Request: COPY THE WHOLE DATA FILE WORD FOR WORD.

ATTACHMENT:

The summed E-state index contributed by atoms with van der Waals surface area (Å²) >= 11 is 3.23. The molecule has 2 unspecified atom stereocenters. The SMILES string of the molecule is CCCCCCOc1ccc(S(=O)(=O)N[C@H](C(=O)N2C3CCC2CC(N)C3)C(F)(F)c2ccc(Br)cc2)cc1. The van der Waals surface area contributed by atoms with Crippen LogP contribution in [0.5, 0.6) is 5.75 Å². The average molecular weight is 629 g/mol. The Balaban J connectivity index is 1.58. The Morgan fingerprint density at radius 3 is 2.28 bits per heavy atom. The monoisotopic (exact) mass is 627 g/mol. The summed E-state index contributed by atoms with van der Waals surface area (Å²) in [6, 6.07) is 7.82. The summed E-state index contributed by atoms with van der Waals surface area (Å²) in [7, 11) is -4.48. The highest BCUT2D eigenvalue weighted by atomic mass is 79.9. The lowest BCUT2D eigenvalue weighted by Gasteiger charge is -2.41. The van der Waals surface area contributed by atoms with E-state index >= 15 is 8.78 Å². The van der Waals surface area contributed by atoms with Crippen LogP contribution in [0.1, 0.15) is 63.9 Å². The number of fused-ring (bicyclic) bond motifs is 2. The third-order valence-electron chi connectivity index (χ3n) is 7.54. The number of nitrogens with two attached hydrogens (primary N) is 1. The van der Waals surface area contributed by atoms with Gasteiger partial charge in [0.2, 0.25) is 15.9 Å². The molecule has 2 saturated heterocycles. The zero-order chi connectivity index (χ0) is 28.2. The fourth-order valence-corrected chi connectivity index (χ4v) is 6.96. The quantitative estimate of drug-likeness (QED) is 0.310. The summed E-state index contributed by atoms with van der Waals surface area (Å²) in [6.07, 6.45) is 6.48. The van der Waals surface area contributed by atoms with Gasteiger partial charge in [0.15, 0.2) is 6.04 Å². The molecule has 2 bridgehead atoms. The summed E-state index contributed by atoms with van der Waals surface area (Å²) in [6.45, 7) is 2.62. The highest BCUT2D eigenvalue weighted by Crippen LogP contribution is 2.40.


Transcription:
The summed E-state index contributed by atoms with van der Waals surface area (Å²) >= 11 is 3.23. The molecule has 2 unspecified atom stereocenters. The SMILES string of the molecule is CCCCCCOc1ccc(S(=O)(=O)N[C@H](C(=O)N2C3CCC2CC(N)C3)C(F)(F)c2ccc(Br)cc2)cc1. The van der Waals surface area contributed by atoms with Crippen LogP contribution in [0.5, 0.6) is 5.75 Å². The average molecular weight is 629 g/mol. The Balaban J connectivity index is 1.58. The Morgan fingerprint density at radius 3 is 2.28 bits per heavy atom. The monoisotopic (exact) mass is 627 g/mol. The summed E-state index contributed by atoms with van der Waals surface area (Å²) in [6, 6.07) is 7.82. The summed E-state index contributed by atoms with van der Waals surface area (Å²) in [7, 11) is -4.48. The highest BCUT2D eigenvalue weighted by atomic mass is 79.9. The lowest BCUT2D eigenvalue weighted by Gasteiger charge is -2.41. The van der Waals surface area contributed by atoms with E-state index >= 15 is 8.78 Å². The van der Waals surface area contributed by atoms with Crippen LogP contribution in [0.1, 0.15) is 63.9 Å². The number of fused-ring (bicyclic) bond motifs is 2. The third-order valence-electron chi connectivity index (χ3n) is 7.54. The number of nitrogens with two attached hydrogens (primary N) is 1. The van der Waals surface area contributed by atoms with Gasteiger partial charge in [0.2, 0.25) is 15.9 Å². The molecule has 2 saturated heterocycles. The zero-order chi connectivity index (χ0) is 28.2. The fourth-order valence-corrected chi connectivity index (χ4v) is 6.96. The quantitative estimate of drug-likeness (QED) is 0.310. The summed E-state index contributed by atoms with van der Waals surface area (Å²) in [6.07, 6.45) is 6.48. The van der Waals surface area contributed by atoms with Gasteiger partial charge in [0.15, 0.2) is 6.04 Å². The molecule has 2 bridgehead atoms. The summed E-state index contributed by atoms with van der Waals surface area (Å²) in [6.45, 7) is 2.62. The highest BCUT2D eigenvalue weighted by Crippen LogP contribution is 2.40.